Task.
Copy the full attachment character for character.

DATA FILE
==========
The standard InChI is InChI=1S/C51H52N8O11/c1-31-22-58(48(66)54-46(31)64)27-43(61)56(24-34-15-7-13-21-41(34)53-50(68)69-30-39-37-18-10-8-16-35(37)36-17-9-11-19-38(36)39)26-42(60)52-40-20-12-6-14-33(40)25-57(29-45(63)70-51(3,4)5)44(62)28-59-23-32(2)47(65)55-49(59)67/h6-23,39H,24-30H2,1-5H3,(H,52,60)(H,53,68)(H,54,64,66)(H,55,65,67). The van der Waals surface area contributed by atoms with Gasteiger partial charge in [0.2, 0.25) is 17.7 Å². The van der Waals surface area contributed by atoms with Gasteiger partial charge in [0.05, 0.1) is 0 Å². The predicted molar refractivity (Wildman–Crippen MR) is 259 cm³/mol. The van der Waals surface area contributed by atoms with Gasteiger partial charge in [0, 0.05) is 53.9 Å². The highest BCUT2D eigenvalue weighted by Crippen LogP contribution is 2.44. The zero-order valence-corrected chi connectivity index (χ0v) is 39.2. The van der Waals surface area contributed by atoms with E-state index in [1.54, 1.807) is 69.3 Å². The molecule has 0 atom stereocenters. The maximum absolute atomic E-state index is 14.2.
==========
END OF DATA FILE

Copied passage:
The standard InChI is InChI=1S/C51H52N8O11/c1-31-22-58(48(66)54-46(31)64)27-43(61)56(24-34-15-7-13-21-41(34)53-50(68)69-30-39-37-18-10-8-16-35(37)36-17-9-11-19-38(36)39)26-42(60)52-40-20-12-6-14-33(40)25-57(29-45(63)70-51(3,4)5)44(62)28-59-23-32(2)47(65)55-49(59)67/h6-23,39H,24-30H2,1-5H3,(H,52,60)(H,53,68)(H,54,64,66)(H,55,65,67). The van der Waals surface area contributed by atoms with Gasteiger partial charge in [0.2, 0.25) is 17.7 Å². The van der Waals surface area contributed by atoms with Gasteiger partial charge in [0.05, 0.1) is 0 Å². The predicted molar refractivity (Wildman–Crippen MR) is 259 cm³/mol. The van der Waals surface area contributed by atoms with Gasteiger partial charge in [0, 0.05) is 53.9 Å². The highest BCUT2D eigenvalue weighted by Crippen LogP contribution is 2.44. The zero-order valence-corrected chi connectivity index (χ0v) is 39.2. The van der Waals surface area contributed by atoms with E-state index in [1.54, 1.807) is 69.3 Å². The molecule has 0 atom stereocenters. The maximum absolute atomic E-state index is 14.2.